Aaron and Miriam took advantage of the fact that Moses had given up his old ways, and had given up fighting for his rights. Have you noticed that often the congeniality of a person arouses the aggression of some of those who interact with him?
Once, when I wrote about the need to be gentle and kind in dealing with subordinates, a leader objected that domestic servants take advantage of such employers while enduring all kinds of abuse from others. Of course, this sort of negative outcome is a possibility in any relationship when the person in authority adopts the stance of gentleness. However, the person in authority must not allow himself or herself to be manipulated into being aggressive, oppressive and tyrannical and doing wrong because he or she has been wronged. We are to always embrace the stance of the servant in a relationship (Matt.20:26-28), even when we fear that we will suffer disadvantage. A Christian must take the cue for his conduct from the Master, not his attacker.
Korah And Company
The second biblical case of people bucking authority is that of Korah, Dathan, Abiram and On (Num.16:1-3). Korah was a Levite, while the others were of the tribe of Reuben. Being a Levite, Korah already had a special status among God’s people, as Levites were divinely ordained to temple duties. He was a cousin of Moses and Aaron, and was obviously jealous of the fact that his relatives were higher than him. The others were Reubenites, the tribe of Jacob’s firstborn son. Reuben had forfeited his position because of immorality. Generations later there were obviously men of this tribe for whom this loss of position was still a sore point. Korah took advantage of their feelings to join forces with him in rebelling against Moses and Aaron. These men said, “You have gone too far! The whole community is holy, every one of them, and the Lord is with them. Why then do you set yourselves above the Lord’s assembly?” (v.3). Their argument sounds so true. Again, we see people who take something legitimate to serve their unholy purpose.
The first time, the attack had been on Moses as a person, and he was willing to not fight about it. But the second time, the attack was on the divine office of the priesthood, and so we find Moses pleading with God for vindication (vv.4-7,28-30).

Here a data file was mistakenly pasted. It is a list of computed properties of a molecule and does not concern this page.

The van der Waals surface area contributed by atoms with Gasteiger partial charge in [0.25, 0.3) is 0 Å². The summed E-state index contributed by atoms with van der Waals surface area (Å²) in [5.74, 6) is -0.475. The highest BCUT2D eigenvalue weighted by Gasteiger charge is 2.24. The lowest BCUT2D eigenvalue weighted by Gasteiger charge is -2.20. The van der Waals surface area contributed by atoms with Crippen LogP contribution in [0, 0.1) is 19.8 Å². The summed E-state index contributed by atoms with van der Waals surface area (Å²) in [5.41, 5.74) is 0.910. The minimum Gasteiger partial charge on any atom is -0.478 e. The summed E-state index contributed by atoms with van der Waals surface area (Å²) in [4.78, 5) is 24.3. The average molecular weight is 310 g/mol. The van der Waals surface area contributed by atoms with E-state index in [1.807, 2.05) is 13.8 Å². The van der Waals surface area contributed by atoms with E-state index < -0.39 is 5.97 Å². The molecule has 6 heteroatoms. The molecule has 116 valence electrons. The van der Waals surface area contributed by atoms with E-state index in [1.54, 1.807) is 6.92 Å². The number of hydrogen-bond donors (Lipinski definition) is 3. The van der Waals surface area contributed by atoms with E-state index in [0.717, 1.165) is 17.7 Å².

We must learn to distinguish between personal attacks and opposition to what is ordained of God. When an attack is personal, only one person’s status or privileges are attacked. But opposition to what God has established puts the very future of God’s work at stake. No doubt, God will save His work, but we do have a duty to oppose those whose machinations would adversely affect the work of the Lord by setting it back somewhat.
I once saw a fellow-worker who was at variance with me closeted with a person for quite some time. I felt threatened and thought that my colleague was backbiting against me, so I decided to counteract the perceived threat by going around to different people and telling them the other side of the story. It was the biggest mistake I made in my ministry, because the fallout from what I did was worse than if I had ignored what I thought was wrong. It is always a mistake to rise to one’s own defence.
Discerning God’s Sovereignty
When we do the Lord’s work, we have no business defending ourselves. We have to leave it to the Lord. This is why Scripture says that believers cannot go to court against believers (1Cor.6:1-6). The apostle goes so far as to say that we should rather allow ourselves to be wronged and cheated (v.7). Often, we have to wait for a long time to experience the vindication of the Lord. Sometimes people die waiting for the promise to be fulfilled (Heb.11:13).
Even when there is a case for subordination of some to others, there is always the overriding rule that all are to be subject to one another (1Pet.5:5). In the context, doesn’t that mean that sometimes the elder has to be subject to the younger? There are things young people in every generation can teach older people; we must recognise that and submit to their leading.
Similarly, there are situations in which husbands must submit to wives (1Cor.7:4). Even though Peter talked of Sarah obeying Abraham calling him ‘lord’ (1Pet.3:6), it is remarkable that for the most part the biblical record shows Abraham listening to Sarah and doing what she told him to do. Scripture even says that on one occasion Abraham was directed by God to follow Sarah’s lead (Gen.21:12).
In the final analysis, submitting to authority is a matter of discerning the ordination of God. “Let everyone be subject to the governing authorities, for there is no authority except that which God has established. The authorities that exist have been established by God. Consequently, whoever rebels against the authority is rebelling against what God has instituted, and those who do so will bring judgement on themselves” (Rom.13:1-2).
Celebrate equality. But you don’t have to guard it in the face of authority that is divinely ordained. Being a Christian isn’t about your own status. It’s all about discerning the sovereignty of God in your life.